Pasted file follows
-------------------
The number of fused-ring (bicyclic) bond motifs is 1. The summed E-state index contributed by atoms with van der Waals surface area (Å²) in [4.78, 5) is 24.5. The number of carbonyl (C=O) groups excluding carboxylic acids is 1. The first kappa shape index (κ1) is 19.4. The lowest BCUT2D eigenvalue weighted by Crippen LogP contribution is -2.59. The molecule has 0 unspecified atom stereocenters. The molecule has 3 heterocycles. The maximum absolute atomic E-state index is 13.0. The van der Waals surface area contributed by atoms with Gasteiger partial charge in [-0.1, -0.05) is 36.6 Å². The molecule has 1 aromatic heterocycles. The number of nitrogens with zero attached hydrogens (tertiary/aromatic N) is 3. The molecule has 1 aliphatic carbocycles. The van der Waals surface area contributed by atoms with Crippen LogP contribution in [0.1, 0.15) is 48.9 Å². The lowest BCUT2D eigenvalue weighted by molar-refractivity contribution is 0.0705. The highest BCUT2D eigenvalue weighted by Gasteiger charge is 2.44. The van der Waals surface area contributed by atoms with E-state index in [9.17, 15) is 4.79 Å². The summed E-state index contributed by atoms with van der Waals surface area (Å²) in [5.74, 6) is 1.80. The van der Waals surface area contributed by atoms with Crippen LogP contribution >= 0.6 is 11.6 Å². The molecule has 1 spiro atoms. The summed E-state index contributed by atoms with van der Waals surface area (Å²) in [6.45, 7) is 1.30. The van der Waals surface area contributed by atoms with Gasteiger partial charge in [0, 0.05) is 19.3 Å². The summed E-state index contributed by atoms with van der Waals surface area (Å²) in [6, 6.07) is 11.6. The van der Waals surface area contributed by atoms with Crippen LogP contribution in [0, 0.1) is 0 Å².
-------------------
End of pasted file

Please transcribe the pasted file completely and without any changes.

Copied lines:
The number of fused-ring (bicyclic) bond motifs is 1. The summed E-state index contributed by atoms with van der Waals surface area (Å²) in [4.78, 5) is 24.5. The number of carbonyl (C=O) groups excluding carboxylic acids is 1. The first kappa shape index (κ1) is 19.4. The lowest BCUT2D eigenvalue weighted by Crippen LogP contribution is -2.59. The molecule has 0 unspecified atom stereocenters. The molecule has 3 heterocycles. The maximum absolute atomic E-state index is 13.0. The van der Waals surface area contributed by atoms with Gasteiger partial charge in [-0.1, -0.05) is 36.6 Å². The molecule has 1 aromatic heterocycles. The number of nitrogens with zero attached hydrogens (tertiary/aromatic N) is 3. The molecule has 1 aliphatic carbocycles. The van der Waals surface area contributed by atoms with Crippen LogP contribution in [0.1, 0.15) is 48.9 Å². The lowest BCUT2D eigenvalue weighted by molar-refractivity contribution is 0.0705. The highest BCUT2D eigenvalue weighted by Gasteiger charge is 2.44. The van der Waals surface area contributed by atoms with E-state index in [9.17, 15) is 4.79 Å². The summed E-state index contributed by atoms with van der Waals surface area (Å²) in [5.74, 6) is 1.80. The van der Waals surface area contributed by atoms with Crippen LogP contribution >= 0.6 is 11.6 Å². The molecule has 1 spiro atoms. The summed E-state index contributed by atoms with van der Waals surface area (Å²) in [6.45, 7) is 1.30. The van der Waals surface area contributed by atoms with Gasteiger partial charge in [0, 0.05) is 19.3 Å². The summed E-state index contributed by atoms with van der Waals surface area (Å²) in [6, 6.07) is 11.6. The van der Waals surface area contributed by atoms with Crippen LogP contribution in [0, 0.1) is 0 Å².